We know that diverse organizations perform better (the research above shows that.) Mailshake, an email marketing startup, increased its female applicants from 8% to 25% in 4 steps.
- They diversified where they sourced applicants.
- They rewrote their job descriptions to have gender-neutral language.
- They took steps to remove unconscious biases during the interview process.
- They provided mentors to all new employees through onboarding and continued development.
Having diverse talent in leadership is also important. Having a diverse leadership team allows minority employees to feel like they can become leaders as well.
It also promotes inclusive leadership which HBR defines as, “leadership that assures that all team members feel they are treated respectfully and fairly, are valued and a sense that they belong, and are confident and inspired.”
6. Culturally sensitive promotional materials
These are important for future and current employees to feel comfortable in your company. It is important that they have a sense of belonging and that they are not disrespected.
7. Build an inclusive community
It is important that employees feel like they belong in your company. To build an inclusive culture, especially in a remote environment, here are some essential best practices:
- Invite your team to share more about their cultures
- Create ways to show caring and recognition
- Create welcoming virtual meetings
- Teach your team how to be inclusive
8. Promote inclusive behaviour
It is important that employees go about their days with inclusivity in mind. This means being an active listener, consciously connecting with employees, considering others’ needs, and wants, and encouraging others to do the same. Empathetic communication is very important in the work environment.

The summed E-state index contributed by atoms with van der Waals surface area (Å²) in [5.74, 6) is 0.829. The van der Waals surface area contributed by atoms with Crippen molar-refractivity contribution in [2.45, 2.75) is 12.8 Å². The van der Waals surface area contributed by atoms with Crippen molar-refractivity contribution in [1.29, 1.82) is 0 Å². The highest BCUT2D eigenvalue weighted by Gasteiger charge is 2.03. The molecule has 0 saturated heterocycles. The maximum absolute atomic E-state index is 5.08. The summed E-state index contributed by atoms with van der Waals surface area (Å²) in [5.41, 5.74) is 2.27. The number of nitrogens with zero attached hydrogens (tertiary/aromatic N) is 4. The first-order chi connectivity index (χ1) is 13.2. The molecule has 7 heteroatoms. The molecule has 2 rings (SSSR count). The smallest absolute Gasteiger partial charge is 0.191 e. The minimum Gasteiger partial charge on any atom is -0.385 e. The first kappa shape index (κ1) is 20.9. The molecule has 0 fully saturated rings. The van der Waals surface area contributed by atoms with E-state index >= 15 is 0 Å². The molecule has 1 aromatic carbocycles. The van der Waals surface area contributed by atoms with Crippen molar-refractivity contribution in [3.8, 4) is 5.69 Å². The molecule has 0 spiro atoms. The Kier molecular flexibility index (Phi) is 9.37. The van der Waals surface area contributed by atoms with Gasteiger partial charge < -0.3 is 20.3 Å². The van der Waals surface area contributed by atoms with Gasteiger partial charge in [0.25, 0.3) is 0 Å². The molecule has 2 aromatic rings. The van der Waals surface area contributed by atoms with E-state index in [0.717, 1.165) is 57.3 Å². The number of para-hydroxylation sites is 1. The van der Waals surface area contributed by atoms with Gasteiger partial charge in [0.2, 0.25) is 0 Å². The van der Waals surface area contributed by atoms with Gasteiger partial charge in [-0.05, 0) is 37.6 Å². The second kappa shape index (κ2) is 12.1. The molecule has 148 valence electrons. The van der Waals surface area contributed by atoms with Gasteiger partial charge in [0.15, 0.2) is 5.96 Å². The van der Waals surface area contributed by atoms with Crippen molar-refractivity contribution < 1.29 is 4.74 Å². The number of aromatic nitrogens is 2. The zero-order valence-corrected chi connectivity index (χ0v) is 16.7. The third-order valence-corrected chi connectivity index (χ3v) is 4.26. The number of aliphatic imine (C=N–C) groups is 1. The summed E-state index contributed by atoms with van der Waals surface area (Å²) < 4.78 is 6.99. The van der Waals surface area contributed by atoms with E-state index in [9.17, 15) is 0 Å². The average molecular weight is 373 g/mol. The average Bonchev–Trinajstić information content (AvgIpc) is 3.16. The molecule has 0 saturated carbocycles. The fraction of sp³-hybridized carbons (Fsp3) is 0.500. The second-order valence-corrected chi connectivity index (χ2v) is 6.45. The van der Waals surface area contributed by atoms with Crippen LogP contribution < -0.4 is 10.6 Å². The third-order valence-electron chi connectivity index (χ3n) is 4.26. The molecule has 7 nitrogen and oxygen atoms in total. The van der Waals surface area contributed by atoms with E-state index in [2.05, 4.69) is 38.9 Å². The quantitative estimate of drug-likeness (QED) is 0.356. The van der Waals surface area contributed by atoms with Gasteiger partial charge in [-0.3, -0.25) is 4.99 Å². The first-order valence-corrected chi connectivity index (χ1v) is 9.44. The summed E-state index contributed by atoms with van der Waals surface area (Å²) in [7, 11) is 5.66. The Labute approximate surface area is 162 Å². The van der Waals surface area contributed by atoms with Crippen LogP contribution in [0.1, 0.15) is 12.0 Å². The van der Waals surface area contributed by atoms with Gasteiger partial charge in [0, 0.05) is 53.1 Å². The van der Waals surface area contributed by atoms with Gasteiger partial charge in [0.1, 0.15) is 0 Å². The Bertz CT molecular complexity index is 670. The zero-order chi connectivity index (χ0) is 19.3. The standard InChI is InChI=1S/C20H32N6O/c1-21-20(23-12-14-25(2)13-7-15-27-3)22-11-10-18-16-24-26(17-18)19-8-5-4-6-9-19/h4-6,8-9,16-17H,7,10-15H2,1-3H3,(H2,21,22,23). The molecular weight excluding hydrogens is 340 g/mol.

9. Survey employees
This step is important because, with employees’ feedback, you can understand where you stand in your goals and whether the company’s initiatives are working towards more diversity and inclusivity.
Therefore, survey employees on diversity and inclusion goals and progress. Do so on a regular cadence to inform whether or not employees are satisfied with the company’s efforts.
10. Link executive compensation to diversity metrics
A strong indicator of whether or not your organization prioritizes diversity and inclusion initiatives is who’s responsible for results. If executives are then that’s a reliable way to spur change.
An SHRM study highlighted that in 2018, 51 companies on the S&P 500 had a diversity metric in their compensation program. By 2021, “that number had nearly doubled to 99 companies.”
Leading organizations are changing their incentive programs to reflect D&I goals. Perhaps yours should too.
Build an organization that is diverse and inclusive
To support D&I within your organization you need to have goals and plans to achieve them. The foundation of those plans is around employee connection and education. Do employees know about D&I? And do they have people in their network to support and encourage them in fostering inclusive work environments?
Together makes it easy to get employees connected with one another. Through workplace mentoring programs or employee connection initiatives, it’s easy to pair employees with one another based on relevant diversity metrics.
Pair employees from similar backgrounds, so they can support each other. Conversely, pair employees from different backgrounds to give them new perspectives.
Together empowers organizations to build a more connected workforce.